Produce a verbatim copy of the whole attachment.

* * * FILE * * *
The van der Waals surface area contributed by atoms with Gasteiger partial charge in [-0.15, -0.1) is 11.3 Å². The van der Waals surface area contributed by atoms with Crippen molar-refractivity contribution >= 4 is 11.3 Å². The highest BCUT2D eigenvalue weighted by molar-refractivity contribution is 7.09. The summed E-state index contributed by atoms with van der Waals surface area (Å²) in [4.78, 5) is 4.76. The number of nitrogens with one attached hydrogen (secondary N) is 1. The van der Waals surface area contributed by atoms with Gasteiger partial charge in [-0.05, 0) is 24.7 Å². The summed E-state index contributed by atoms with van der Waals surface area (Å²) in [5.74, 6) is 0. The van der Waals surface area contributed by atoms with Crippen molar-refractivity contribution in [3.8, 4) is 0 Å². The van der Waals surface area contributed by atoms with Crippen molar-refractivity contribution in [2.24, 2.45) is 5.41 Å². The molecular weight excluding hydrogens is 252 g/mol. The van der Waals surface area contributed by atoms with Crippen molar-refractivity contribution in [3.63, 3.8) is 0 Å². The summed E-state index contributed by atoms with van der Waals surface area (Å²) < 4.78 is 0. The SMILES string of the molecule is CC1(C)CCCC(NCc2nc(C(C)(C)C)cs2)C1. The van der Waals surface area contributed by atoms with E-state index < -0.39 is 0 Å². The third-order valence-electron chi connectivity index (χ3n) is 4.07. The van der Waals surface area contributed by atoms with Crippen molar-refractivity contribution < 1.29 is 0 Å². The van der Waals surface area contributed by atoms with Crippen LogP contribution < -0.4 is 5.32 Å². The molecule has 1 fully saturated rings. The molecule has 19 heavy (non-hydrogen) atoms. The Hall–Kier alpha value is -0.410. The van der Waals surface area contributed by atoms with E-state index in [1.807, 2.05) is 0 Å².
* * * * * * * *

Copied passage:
The van der Waals surface area contributed by atoms with Gasteiger partial charge in [-0.15, -0.1) is 11.3 Å². The van der Waals surface area contributed by atoms with Crippen molar-refractivity contribution >= 4 is 11.3 Å². The highest BCUT2D eigenvalue weighted by molar-refractivity contribution is 7.09. The summed E-state index contributed by atoms with van der Waals surface area (Å²) in [4.78, 5) is 4.76. The number of nitrogens with one attached hydrogen (secondary N) is 1. The van der Waals surface area contributed by atoms with Gasteiger partial charge in [-0.05, 0) is 24.7 Å². The summed E-state index contributed by atoms with van der Waals surface area (Å²) in [5.74, 6) is 0. The van der Waals surface area contributed by atoms with Crippen molar-refractivity contribution in [3.8, 4) is 0 Å². The van der Waals surface area contributed by atoms with Crippen molar-refractivity contribution in [2.24, 2.45) is 5.41 Å². The molecular weight excluding hydrogens is 252 g/mol. The van der Waals surface area contributed by atoms with Crippen molar-refractivity contribution in [3.63, 3.8) is 0 Å². The summed E-state index contributed by atoms with van der Waals surface area (Å²) < 4.78 is 0. The SMILES string of the molecule is CC1(C)CCCC(NCc2nc(C(C)(C)C)cs2)C1. The van der Waals surface area contributed by atoms with E-state index < -0.39 is 0 Å². The third-order valence-electron chi connectivity index (χ3n) is 4.07. The van der Waals surface area contributed by atoms with Crippen molar-refractivity contribution < 1.29 is 0 Å². The van der Waals surface area contributed by atoms with Crippen LogP contribution < -0.4 is 5.32 Å². The molecule has 1 fully saturated rings. The molecule has 19 heavy (non-hydrogen) atoms. The Hall–Kier alpha value is -0.410. The van der Waals surface area contributed by atoms with E-state index in [1.807, 2.05) is 0 Å².